Amy O’Leary is Leaving The New York Times for Upworthy

And we'll believe whatever happens next....

Amy O'Leary

Amy O’Leary. (Photo courtesy of Upworthy)

New York Times editor Amy O’Leary is moving to Upworthy, where she will become the editorial director. A well-respected journalist and digital enthusiast, her hire seems to signal a more serious direction for the feel-good viral content company.

Ms. O’Leary, who was named digital deputy editor for the Times’ international desk in October and has held a number of posts at the paper, was one of the authors of the Times‘ innovation report, which was leaked by BuzzFeed in May.

“Here’s the simple reason why I decided to leave my amazing job at The New York Times to come here: The world needs as much attention as possible on the stories that matter most,” Ms. O’Leary wrote in an Upworthy blog post about the hire. “Whether that’s climate change, income inequality, health or immigration, I’ve always found the greatest challenge in journalism has been figuring out how to make those kinds of stories, which some people might glaze over, as compelling as when the next Beyonce album drops.”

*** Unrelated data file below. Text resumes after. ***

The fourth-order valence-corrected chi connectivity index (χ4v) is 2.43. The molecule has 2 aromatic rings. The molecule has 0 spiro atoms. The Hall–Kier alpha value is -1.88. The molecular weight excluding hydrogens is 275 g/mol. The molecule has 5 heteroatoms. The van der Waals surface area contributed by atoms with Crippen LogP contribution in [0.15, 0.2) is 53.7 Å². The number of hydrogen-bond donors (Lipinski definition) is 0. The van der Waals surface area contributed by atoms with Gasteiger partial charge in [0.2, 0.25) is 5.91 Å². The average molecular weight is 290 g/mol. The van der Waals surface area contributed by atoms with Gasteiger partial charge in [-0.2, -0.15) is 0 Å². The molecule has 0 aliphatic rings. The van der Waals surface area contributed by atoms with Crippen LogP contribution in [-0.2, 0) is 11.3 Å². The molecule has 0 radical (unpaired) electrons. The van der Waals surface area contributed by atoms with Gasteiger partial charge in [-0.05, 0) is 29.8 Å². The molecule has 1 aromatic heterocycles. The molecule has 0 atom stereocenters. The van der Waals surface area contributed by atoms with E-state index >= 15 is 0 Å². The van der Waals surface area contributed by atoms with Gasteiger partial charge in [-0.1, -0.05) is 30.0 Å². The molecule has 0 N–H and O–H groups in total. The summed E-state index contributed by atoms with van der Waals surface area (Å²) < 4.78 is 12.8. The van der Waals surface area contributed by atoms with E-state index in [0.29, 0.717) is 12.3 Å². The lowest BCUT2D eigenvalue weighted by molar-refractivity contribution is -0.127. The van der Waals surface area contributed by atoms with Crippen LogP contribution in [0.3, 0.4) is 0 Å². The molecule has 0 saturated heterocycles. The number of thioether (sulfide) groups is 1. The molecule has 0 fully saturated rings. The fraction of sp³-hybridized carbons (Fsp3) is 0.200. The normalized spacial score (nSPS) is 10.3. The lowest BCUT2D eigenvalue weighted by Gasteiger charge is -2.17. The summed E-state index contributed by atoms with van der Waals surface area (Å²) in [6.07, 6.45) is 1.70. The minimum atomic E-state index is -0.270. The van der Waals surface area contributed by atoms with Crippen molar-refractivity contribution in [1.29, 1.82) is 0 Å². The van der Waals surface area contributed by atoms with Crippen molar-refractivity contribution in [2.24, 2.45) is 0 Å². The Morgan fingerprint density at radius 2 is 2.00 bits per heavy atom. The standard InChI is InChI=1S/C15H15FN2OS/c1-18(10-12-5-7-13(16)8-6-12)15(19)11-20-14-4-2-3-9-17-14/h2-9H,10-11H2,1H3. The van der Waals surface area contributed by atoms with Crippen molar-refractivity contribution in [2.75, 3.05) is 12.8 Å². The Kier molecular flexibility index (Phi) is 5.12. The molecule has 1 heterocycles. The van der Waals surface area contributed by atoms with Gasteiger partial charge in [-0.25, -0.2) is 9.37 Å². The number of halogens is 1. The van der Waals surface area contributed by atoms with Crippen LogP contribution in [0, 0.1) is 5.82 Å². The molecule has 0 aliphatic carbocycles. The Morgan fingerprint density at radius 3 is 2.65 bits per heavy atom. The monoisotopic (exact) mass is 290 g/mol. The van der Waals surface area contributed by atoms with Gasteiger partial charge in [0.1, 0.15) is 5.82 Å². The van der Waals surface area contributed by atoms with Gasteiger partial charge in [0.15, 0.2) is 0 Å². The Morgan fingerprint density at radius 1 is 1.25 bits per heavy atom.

Ms. O’Leary, who in even casual conversation conveys genuine excitement about analytics and the potential for using data, has been at the cutting edge of digital innovation during her tenure at the Times. Before going to the Times in 2007, Ms. O’Leary was a producer for This American Life and other shows on public radio.

“Most important, Amy’s really built her career around the same mission as Upworthy’s: To make important stuff compelling and engaging to millions upon millions of people,” co-founders Eli Pariser and Peter Koechley wrote in a staff announcement with the quintessentially Upworthy-style headline “Why This Amazing Woman Is Joining Upworthy As Our Editorial Director.”

“What does this mean for you? Ultimately, when Upworthy’s been successful, it’s because the stories, videos, and graphics we share strike a deep chord,” Messrs. Pariser and Koechley continued. “Amy’s going to lead the charge in making that chord even more resonant, and help us move from a few powerful chords to a full song.”